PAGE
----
Originally posted by Big BadI thought 'Joey' was pretty entertaining and not anything close to the horror that its critics claim it to be. It was a fun, inoffensive 22 minutes of comedy --- a solid B- in every episode, like Friends was over its last few seasons. It doesn't belong anywhere near a list of the worst spinoffs in TV history.
Agreed. It wasn't as funny as Friends, but it was funny. Perfectly acceptable sitcom.
I'll also add 2.5 Men to this, I don't watch that show regularly but I've seen the occasional episode. While not great enough to make it regular viewing, I always had at least a couple laughs during each one. It doesn't deserve to be the #1 comedy over far superior fare like P&R & Community, but people act like it's the least funny thing that's ever existed.
Finally, keeping sports in mind: I enjoyed the XFL.
(edited by Oliver on 4.2.12 1625)
I also enjoyed the XFL until their response to declining ratings was to change the rules every week to try and make things more exciting. It just made things more confusing and made them look minor league. Going for three should never been an option after a touchdown. That said, the "punts longer than 25 yards are live balls" rule was genius, and the first time I saw a QB take a shotgun snap and punt to a receiver on third and long was a mark out moment.
To be fair, I believe the scoring change was just for the playoffs. They did change some of the rules (bump and runs were taken away, for example) to make up for the lack of scoring.
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I am ready for the TV you don't get the love for thread. Mine will involve a show about nothing.
We'll be back right after order has been restored here in the Omni Center.
That the universe was formed by a fortuitous concourse of atoms, I will no more believe than that the accidental jumbling of the alphabet would fall into a most ingenious treatise of philosophy - Swift
Originally posted by John OrquiolaI'll toss in probably the most obvious show everyone always says they hate:
Saturday Night Live.
I watch SNL practically every week. There are good episodes and bad episodes, bad sketches and good sketches, good hosts and bad hosts. It's catch as catch can; that's the nature of live sketch comedy. I really like the current cast. Hader, Wiig, Armisen, Samberg, Pedrad, Elliot, Killam, Pharoah, etc. is a pretty talented cast. What they do every episode is incredibly difficult. I don't get personally offended with huffy umbrage every time there's a bad episode.
I concur 100%. It's a really tough grind to pull off that show, and even last night with a host AND band I don't like, I still watch. Even on an off week, Bill Hader will do something hillarious and memorable.
The "Saturday Night Dead" meme has been around forever... I've been an avid SNL fan since I started watching at the end of the Dana/Phil era. I highly recommend Jon Lovitz' podcast series with Kevin Smith, where he's recounting stories from the mid-80s SNL world.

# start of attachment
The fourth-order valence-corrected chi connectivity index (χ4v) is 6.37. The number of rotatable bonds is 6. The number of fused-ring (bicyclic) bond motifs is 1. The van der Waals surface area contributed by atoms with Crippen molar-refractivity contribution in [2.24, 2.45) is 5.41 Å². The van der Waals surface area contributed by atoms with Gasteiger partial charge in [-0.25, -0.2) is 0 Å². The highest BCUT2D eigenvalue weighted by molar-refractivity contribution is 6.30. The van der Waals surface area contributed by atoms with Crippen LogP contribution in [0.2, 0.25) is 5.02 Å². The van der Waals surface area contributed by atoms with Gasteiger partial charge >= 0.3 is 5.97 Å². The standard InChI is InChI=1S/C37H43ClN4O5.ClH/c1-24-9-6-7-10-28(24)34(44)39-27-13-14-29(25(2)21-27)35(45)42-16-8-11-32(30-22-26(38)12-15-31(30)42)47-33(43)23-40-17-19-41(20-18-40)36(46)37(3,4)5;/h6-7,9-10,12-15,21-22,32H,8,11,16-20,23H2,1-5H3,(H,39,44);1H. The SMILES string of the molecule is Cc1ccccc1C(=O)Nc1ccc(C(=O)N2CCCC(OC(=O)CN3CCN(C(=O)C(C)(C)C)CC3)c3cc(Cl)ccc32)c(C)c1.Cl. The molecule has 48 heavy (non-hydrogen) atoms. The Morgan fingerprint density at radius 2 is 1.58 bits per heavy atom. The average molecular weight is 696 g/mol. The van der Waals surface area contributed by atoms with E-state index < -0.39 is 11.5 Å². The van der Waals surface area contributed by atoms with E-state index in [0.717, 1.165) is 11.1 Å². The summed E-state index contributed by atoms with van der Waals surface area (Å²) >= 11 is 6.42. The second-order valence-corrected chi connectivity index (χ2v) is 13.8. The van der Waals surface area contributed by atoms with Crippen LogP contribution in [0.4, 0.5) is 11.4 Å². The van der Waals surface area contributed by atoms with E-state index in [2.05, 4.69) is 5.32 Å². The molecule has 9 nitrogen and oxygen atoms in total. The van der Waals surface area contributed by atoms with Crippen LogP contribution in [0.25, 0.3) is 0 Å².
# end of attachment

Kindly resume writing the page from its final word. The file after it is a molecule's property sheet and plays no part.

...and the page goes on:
The funny thing about SNL is that everyone loves the previous cast. How many Wil Ferrell fans were the same one bitching when his crew replaced Carvey and co?
SNL is always gonna pump out 2 or 3 brilliant bits a year, usually a great show with someone like Baldwin or Walkin, and a lot of dud skits and a horrible show (usually with an athlete hosting).
Originally posted by John OrquiolaBefore the movie thread spirals into a TV thread, might as well create the TV thread.
Enterprise has already been mentioned. I offer one of my favorites that most people didn't warm up to:
Dark Angel. I loved Dark Angel. It was a deeply flawed merging of futuristic cyberpunk with urban hip hop, a combination that never gelled properly. And how could it, really? Jessica Alba was 19 when she was cast as Max Guevara and Alba's skills as a thespian did not quite equal her ability to pout and wear tight leather. And yet, I really dug Dark Angel, it's "broken world" of 2021 Seattle post-nuclear Pulse that left America a third world country. I enjoyed the forbidden love story between Max and Logan Cale, crusading, wheelchair-bound cyber journalist. I liked season one more a bit more than season two, which was more of a mutant monster mystery show with the secret cult villains and Max's talking dog sidekick. But Dark Angel had a pretty great 90 minute series finale directed by co-creator James Cameron himself, one of his first directorial outings during his long hiatus between Titanic and Avatar. Also, I am of the firm belief to this day that one on one, all things being equal in a straight fight, genetically engineered Max Guevara would wipe the floor with magical vampire Slayer Buffy Summers.
Dark Angel also gave us Jensen Ackles, who would go on to Supernatural and had one of the first TV appearances of Rainn Wilson of The Office, who guested in one episode as Seattle's ill-advised "superhero", the Street Sweeper.
(edited by John Orquiola on 4.2.12 0701)
Just wanted to jump in with my appreciation for "Dark Angel" as well ... I'll always blame Jennifer Garner and "Alias" for getting that show cancelled before it had a chance to wrap up the transgenics storyline.
EDIT: Wow, I took this opportunity to brush up on the show's mythology via Wikipedia, and I find out what the proposed third season was going to be about (a comet?) ... I actually own Season 2 on DVD, but I guess I haven't gotten through all of the extras yet.
(edited by Alessandro on 6.2.12 1918) My new inappropriate catchphrase: Vinegar, please!
NBC took control of USA on Thursday, May 13, 2004. (Thursday before the upfront.) NBC Uni doesn't bring as much potential to the table as Viacom did (radio, billboards, multiple cable outlets like MTV)